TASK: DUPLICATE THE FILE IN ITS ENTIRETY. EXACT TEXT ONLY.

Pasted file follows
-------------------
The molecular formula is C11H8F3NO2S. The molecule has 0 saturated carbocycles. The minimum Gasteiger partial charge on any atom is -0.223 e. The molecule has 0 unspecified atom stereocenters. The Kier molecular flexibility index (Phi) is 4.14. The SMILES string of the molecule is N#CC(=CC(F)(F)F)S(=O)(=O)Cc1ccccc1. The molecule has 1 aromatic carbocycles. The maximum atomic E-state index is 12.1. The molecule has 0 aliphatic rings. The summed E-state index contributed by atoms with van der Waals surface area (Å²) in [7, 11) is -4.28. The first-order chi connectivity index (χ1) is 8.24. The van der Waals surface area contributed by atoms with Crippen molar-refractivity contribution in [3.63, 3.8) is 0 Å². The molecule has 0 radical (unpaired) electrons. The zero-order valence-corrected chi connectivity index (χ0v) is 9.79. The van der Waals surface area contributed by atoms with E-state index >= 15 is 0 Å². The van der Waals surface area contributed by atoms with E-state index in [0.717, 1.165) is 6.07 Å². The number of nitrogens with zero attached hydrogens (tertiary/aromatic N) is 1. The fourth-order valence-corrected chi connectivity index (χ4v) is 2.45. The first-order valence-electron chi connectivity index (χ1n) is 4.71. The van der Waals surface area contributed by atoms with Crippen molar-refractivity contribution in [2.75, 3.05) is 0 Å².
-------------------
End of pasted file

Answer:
The molecular formula is C11H8F3NO2S. The molecule has 0 saturated carbocycles. The minimum Gasteiger partial charge on any atom is -0.223 e. The molecule has 0 unspecified atom stereocenters. The Kier molecular flexibility index (Phi) is 4.14. The SMILES string of the molecule is N#CC(=CC(F)(F)F)S(=O)(=O)Cc1ccccc1. The molecule has 1 aromatic carbocycles. The maximum atomic E-state index is 12.1. The molecule has 0 aliphatic rings. The summed E-state index contributed by atoms with van der Waals surface area (Å²) in [7, 11) is -4.28. The first-order chi connectivity index (χ1) is 8.24. The van der Waals surface area contributed by atoms with Crippen molar-refractivity contribution in [3.63, 3.8) is 0 Å². The molecule has 0 radical (unpaired) electrons. The zero-order valence-corrected chi connectivity index (χ0v) is 9.79. The van der Waals surface area contributed by atoms with E-state index >= 15 is 0 Å². The van der Waals surface area contributed by atoms with E-state index in [0.717, 1.165) is 6.07 Å². The number of nitrogens with zero attached hydrogens (tertiary/aromatic N) is 1. The fourth-order valence-corrected chi connectivity index (χ4v) is 2.45. The first-order valence-electron chi connectivity index (χ1n) is 4.71. The van der Waals surface area contributed by atoms with Crippen molar-refractivity contribution in [2.75, 3.05) is 0 Å².